- Stop and think: Avoid the mistake I made so many years ago. Give yourself a few minutes to think about what you are about to report. Imagine yourself delivering this news to the people who are affected or their loved-ones. How would you tell them the news? Use that as your guide. You should also consider the daypart you are addressing. A morning audience will need the news delivered to them in a different manner than the evening audience. Think about it. It’s the morning. You just woke up—haven’t even had your coffee yet, and now some newscaster is in your face with devastating information, and they just put it bluntly in your face. When you are empathetic to the story and to the audience’s needs, it makes an impact and creates a connection. The audience knows that you understand what they need and how they feel.
- Insert yourself into the story: If you’re still having trouble figuring out the appropriate delivery for a story, here’s what I do. Brace yourself. It’s very painful, and sometimes I pay the price in the form of floodgates opening that I can’t close. I put myself into the story. What emotions would I be feeling right now? What would I be thinking? What would I be doing? I allowed all of those emotions to consume me once when a child had been killed. His baby blue eyes haunted me and continue to do so. I left work one day after covering the story and cried all the way home. It didn’t help that I had to cross a bridge where another child had been thrown to her death. The thought of those children’s horrific lives and deaths weighed heavily on my heart and mind, and I couldn’t shake it. That’s the danger of doing this. It’s the reason some of us have to keep a separation between what we cover and what we allow into our hearts. For some, it’s all just too much to bear. They get out of the news industry, or seek professional help. (Baby Chance, I didn’t know you, but I would have taken you into my home and loved you endlessly. Rest in Heaven, sweet child.)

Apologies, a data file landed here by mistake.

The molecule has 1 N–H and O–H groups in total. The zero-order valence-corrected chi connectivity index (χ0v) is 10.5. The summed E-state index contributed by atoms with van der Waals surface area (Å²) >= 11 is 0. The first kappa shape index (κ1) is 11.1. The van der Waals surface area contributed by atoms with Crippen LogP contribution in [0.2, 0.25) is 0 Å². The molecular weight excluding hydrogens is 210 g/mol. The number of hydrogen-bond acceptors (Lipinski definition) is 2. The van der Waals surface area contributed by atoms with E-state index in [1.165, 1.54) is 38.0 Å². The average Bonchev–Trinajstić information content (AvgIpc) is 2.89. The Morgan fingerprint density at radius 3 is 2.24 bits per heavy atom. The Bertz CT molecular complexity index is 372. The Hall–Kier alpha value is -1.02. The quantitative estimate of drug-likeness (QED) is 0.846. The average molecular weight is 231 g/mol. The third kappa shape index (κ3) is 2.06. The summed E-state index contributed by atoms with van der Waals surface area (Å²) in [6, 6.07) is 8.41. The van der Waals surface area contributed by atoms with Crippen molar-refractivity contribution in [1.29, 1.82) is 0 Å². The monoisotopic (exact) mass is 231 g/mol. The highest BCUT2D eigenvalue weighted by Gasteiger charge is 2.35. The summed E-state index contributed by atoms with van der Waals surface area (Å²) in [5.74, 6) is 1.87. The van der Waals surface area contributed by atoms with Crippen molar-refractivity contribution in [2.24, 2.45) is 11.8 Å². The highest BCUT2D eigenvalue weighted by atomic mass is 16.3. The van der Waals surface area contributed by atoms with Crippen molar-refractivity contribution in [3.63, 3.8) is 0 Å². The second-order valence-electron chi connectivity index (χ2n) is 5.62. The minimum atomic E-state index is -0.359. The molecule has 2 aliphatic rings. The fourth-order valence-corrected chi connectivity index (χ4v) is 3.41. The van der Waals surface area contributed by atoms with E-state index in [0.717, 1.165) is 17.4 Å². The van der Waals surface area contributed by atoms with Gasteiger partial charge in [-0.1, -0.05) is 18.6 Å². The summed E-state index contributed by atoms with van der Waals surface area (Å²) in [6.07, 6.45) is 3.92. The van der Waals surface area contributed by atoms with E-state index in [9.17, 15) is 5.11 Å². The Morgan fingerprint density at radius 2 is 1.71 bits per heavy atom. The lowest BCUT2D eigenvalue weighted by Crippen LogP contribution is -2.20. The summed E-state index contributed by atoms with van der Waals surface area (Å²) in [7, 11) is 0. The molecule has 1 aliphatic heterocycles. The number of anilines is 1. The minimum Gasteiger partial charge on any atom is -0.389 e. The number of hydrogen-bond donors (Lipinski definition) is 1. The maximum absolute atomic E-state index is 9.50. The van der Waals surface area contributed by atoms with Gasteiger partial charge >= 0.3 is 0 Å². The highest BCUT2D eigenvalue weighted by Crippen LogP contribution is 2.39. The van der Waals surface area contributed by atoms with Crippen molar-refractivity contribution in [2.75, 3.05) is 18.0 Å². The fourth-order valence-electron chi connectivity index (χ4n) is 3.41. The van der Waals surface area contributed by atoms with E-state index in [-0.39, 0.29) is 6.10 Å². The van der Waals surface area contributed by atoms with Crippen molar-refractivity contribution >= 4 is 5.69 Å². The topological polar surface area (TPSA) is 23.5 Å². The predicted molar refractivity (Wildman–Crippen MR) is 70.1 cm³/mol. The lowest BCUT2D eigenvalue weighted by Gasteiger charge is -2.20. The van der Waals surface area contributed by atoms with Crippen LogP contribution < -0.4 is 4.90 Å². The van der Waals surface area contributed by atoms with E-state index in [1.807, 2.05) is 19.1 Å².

- Don’t go too far: We’re not actors here. I’m not asking you to put on some mask and feel things that are false or to blow things out of proportion. I’m just simply saying, there is a natural vibe, emotion, feel to a story. You already know what it is. It’s the emotion you felt when you first heard the story. Bring it out in your crafting of that story, and you’ll form a natural connection with your viewer, who believe me, is feeling all of those things when he/she sees the story.
If you practice these techniques, pretty soon you won’t even have to go through these steps. When you sit down to write, it eventually will be second nature to craft your stories in this manner, putting people first. That’s not just a motto for great leaders. It applies to your writing as well.